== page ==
Wednesday, January 16, 2008
I recently received an email from a stitcher who just purchased a bagful of Vintage Lace at an antique shop and she wanted to know the proper way to wash it.
I'm sure many people are intimidated by old textiles, fearful that washing them will somehow cause deterioration. Honestly, it's quite the opposite. Dust & mold is what causes damage to lace & fabric so washing it is indeed a good way to preserve it.
The proper way to wash lace is to do it by hand, just as you would any delicate hand-washable item. I fill my kitchen sink with warm water and a bit Orvus. Orvus is technically and chemically not a soap. What it does is, it makes the water "wetter". To read more about Orvus, visit Martha Beth Lewis' article on Orvus and Needlework. Orvus is available at most fine needlework shops.
I use Orvus to wash all of my needlework pieces that are indeed washable. Crazy quilting for the most part, is not.
With my old lace that I find at flea markets and antique shops, I put them in a large strainer which I then set down in the sink and I let it soak for about 1/2 an hour. I swish it around a bit and then drain the water from the sink. I then refill the sink with plain warm water and let the lace sit again for about another 15 minutes. After swishing one more time, I drain the water and let the excess drain out of the lace through the strainer.
Many times, you'll find that the water is extremely yellow or gray in color. You'll want to continue draining the water and re-soaking until the water is clear.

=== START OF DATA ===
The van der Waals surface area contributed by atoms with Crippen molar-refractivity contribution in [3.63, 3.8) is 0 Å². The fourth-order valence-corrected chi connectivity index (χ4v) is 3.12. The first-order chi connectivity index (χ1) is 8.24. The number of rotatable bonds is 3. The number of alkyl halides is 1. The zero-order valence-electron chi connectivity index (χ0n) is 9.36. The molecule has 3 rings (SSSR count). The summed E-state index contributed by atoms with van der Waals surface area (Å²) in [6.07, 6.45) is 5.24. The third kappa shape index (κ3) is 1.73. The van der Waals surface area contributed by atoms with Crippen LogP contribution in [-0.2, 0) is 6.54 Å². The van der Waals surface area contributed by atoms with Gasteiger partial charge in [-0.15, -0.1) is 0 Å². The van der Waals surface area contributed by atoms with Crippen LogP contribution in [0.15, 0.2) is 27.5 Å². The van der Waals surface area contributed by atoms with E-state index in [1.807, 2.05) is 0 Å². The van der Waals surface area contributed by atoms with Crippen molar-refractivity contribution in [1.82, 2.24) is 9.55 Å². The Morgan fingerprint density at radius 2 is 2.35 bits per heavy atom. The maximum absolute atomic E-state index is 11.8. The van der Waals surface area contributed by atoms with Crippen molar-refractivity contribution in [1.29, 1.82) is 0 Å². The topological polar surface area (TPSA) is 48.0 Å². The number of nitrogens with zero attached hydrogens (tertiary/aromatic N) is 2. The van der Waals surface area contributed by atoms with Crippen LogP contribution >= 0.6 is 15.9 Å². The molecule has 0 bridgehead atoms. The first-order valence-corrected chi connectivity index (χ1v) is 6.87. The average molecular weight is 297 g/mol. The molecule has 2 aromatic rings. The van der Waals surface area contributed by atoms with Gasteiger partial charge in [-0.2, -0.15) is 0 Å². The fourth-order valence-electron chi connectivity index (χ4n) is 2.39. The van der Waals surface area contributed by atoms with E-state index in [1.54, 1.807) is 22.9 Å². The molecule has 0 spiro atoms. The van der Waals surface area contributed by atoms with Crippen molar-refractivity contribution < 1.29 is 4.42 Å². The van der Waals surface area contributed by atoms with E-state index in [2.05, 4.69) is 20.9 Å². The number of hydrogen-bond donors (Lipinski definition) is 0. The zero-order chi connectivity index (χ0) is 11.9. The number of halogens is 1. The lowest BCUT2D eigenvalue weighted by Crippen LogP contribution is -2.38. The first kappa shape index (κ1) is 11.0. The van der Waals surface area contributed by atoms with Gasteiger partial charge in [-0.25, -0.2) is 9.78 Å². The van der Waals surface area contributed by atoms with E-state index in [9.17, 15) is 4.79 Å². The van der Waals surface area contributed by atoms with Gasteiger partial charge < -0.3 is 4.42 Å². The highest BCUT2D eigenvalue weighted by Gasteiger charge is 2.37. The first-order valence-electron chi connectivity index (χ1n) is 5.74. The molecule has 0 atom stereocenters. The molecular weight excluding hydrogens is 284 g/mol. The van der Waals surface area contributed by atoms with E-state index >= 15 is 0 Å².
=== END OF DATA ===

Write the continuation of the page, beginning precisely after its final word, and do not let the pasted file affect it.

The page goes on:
After draining for about 15 minutes, I lay it all out on a big, fluffy bath-towel and roll it up. After 1/2 an hour, I lay it out again on a dry bath-towel. This time, I don't roll it up, I just let it air dry a bit.
When it comes to pressing it, it's best to do that while it's damp. Use a cotton setting on your iron for crocheted & tatted pieces and a cooler setting for nylon or anything for which you do not know the content of.
If you like, you can use a bit of spray starch on your lace but please keep in mind that cottonworms and silverfish love starch. Which leads me to speaking of storage. Textiles of any kind should not be stored in plastic bags. They need to breathe. I store my lace in an old dresser. The drawers are lined with acid free tissue paper. A good way to prevent cottonworms and silverfish from dining on your lace stash is put a few cedar-balls in with your lace. Those icky bugs don't like the smell. Mothballs would work too but oh, I hate that smell! Cedar-balls are available at Wal-Mart.
So that's how you do it! It's very simple and well worth the effort if you like to use beautiful vintage and antique lace on your crazy quilting. One last thing that I should mention about deterioration is this: look it over before you buy it. Lace that's deteriorating will literally fall apart when you touch it. It will feel dry so to speak and dust will fly everywhere! That's the fibers breaking down. If you give it a very gentle pull and nothing happens, it's in good shape!